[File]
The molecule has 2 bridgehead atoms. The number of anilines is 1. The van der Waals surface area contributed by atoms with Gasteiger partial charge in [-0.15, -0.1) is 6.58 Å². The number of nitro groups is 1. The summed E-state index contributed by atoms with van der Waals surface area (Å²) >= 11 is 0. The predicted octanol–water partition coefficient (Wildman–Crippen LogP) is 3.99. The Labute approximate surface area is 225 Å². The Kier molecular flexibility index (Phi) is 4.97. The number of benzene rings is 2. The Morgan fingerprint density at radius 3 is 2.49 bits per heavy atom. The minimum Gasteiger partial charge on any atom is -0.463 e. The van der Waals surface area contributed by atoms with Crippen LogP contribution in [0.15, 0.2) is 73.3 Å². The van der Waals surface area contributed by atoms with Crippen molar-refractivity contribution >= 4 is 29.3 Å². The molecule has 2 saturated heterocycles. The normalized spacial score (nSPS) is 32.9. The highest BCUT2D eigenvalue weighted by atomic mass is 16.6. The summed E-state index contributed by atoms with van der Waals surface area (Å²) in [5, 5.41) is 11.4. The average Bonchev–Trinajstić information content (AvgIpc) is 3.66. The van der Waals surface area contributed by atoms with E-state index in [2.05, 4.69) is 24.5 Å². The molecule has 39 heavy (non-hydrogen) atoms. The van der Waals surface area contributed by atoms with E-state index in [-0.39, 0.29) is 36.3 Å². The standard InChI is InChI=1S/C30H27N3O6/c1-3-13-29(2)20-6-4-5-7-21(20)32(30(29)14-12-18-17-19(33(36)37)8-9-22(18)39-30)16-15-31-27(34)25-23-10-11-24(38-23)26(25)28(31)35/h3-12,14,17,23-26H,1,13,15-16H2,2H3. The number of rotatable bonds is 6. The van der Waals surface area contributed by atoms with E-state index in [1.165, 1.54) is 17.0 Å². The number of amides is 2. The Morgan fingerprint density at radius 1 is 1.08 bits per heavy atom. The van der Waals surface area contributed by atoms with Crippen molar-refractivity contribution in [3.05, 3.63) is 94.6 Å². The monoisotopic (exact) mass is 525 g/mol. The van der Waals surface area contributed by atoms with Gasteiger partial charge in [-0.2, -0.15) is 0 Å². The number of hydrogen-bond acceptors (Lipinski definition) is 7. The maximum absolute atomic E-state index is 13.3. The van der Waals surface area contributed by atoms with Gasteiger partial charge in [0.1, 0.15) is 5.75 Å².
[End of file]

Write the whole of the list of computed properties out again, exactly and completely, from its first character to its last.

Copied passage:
The molecule has 2 bridgehead atoms. The number of anilines is 1. The van der Waals surface area contributed by atoms with Gasteiger partial charge in [-0.15, -0.1) is 6.58 Å². The number of nitro groups is 1. The summed E-state index contributed by atoms with van der Waals surface area (Å²) >= 11 is 0. The predicted octanol–water partition coefficient (Wildman–Crippen LogP) is 3.99. The Labute approximate surface area is 225 Å². The Kier molecular flexibility index (Phi) is 4.97. The number of benzene rings is 2. The Morgan fingerprint density at radius 3 is 2.49 bits per heavy atom. The minimum Gasteiger partial charge on any atom is -0.463 e. The van der Waals surface area contributed by atoms with Crippen LogP contribution in [0.15, 0.2) is 73.3 Å². The van der Waals surface area contributed by atoms with Crippen molar-refractivity contribution >= 4 is 29.3 Å². The molecule has 2 saturated heterocycles. The normalized spacial score (nSPS) is 32.9. The highest BCUT2D eigenvalue weighted by atomic mass is 16.6. The summed E-state index contributed by atoms with van der Waals surface area (Å²) in [5, 5.41) is 11.4. The average Bonchev–Trinajstić information content (AvgIpc) is 3.66. The van der Waals surface area contributed by atoms with E-state index in [2.05, 4.69) is 24.5 Å². The molecule has 39 heavy (non-hydrogen) atoms. The van der Waals surface area contributed by atoms with E-state index in [-0.39, 0.29) is 36.3 Å². The standard InChI is InChI=1S/C30H27N3O6/c1-3-13-29(2)20-6-4-5-7-21(20)32(30(29)14-12-18-17-19(33(36)37)8-9-22(18)39-30)16-15-31-27(34)25-23-10-11-24(38-23)26(25)28(31)35/h3-12,14,17,23-26H,1,13,15-16H2,2H3. The number of rotatable bonds is 6. The van der Waals surface area contributed by atoms with E-state index in [1.165, 1.54) is 17.0 Å². The number of amides is 2. The Morgan fingerprint density at radius 1 is 1.08 bits per heavy atom. The van der Waals surface area contributed by atoms with Crippen molar-refractivity contribution in [3.05, 3.63) is 94.6 Å². The monoisotopic (exact) mass is 525 g/mol. The van der Waals surface area contributed by atoms with Gasteiger partial charge in [-0.2, -0.15) is 0 Å². The number of hydrogen-bond acceptors (Lipinski definition) is 7. The maximum absolute atomic E-state index is 13.3. The van der Waals surface area contributed by atoms with Gasteiger partial charge in [0.1, 0.15) is 5.75 Å².